We are at a crossroads in Coweta County; for the last handful of years, we’ve seen sustained population growth and economic activity making us one of the state’s success stories coming out of the Great Recession. We have good leaders in place across our cities and county, and our workforce and education systems are among the best in the state.
Unfortunately, we have a group actively working against the interests of our small businesses, our local governments and our (their) citizens. What’s worse is they are doing it with outright lies and general misinformation.
We — the leaders of Coweta County — owe it to our constituents and children to stand up to those who seek to tear down what we’ve built, rather than be the rising tide they deserve. All of us: towns, county, cities — have one goal: to make things better for our people.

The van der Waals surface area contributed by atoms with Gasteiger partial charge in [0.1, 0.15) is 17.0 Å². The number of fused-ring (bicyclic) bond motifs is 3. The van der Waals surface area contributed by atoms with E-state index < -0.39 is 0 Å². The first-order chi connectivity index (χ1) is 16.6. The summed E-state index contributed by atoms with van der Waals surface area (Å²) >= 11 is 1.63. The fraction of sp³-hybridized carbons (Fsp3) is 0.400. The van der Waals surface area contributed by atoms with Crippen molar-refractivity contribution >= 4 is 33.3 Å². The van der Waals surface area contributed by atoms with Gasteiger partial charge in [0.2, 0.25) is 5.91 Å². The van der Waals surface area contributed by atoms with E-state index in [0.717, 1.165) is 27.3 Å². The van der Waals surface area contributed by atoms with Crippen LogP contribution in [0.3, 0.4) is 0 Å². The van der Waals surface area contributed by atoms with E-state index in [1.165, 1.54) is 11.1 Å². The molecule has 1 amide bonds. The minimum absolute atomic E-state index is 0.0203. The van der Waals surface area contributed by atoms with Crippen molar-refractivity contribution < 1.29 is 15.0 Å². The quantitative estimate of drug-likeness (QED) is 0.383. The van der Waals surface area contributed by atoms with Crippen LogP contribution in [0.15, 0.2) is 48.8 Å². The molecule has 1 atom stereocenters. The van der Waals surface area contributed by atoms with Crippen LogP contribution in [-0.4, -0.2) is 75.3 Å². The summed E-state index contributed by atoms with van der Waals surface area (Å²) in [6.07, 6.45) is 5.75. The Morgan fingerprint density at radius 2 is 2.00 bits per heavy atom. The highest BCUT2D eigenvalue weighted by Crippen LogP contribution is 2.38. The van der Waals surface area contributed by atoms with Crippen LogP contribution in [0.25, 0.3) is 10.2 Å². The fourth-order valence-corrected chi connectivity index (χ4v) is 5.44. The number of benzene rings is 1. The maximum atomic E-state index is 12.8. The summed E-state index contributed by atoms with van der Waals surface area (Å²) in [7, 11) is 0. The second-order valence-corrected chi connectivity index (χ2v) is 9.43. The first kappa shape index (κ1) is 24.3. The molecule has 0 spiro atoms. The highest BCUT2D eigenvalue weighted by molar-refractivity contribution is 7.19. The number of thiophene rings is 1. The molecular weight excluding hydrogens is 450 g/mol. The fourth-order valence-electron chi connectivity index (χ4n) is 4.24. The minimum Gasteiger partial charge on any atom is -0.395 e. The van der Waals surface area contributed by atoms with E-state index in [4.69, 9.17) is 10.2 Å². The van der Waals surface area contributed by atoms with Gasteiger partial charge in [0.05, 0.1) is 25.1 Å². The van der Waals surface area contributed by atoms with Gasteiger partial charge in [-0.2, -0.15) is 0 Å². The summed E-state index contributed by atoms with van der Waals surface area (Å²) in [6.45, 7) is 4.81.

We can disagree on how to get there, but we do not have to be disagreeable in our methods.
The actions taken since 2017 do not represent the type of leadership I wish to see in Coweta County. I refuse to accept that is how we should comport ourselves, both at the local level or at the state level.
I would hope that we, as Coweta's leaders, recognize how we conduct ourselves is a function of leadership — not only to take the high road and do right, but insist on accountability when other leaders take us in a negative direction.
Our leadership comes from the trust instilled in us by our voters, employees and co-workers. It doesn’t come from social media, or smarmy thirty-second statements made during the crowded public comment portion of a regular meeting.
We — the business and political leaders in Coweta County — have earned this trust, and we’re watching others spend it without care. And, as leaders, it’s up to us to say enough is enough and speak up when our community is being harmed.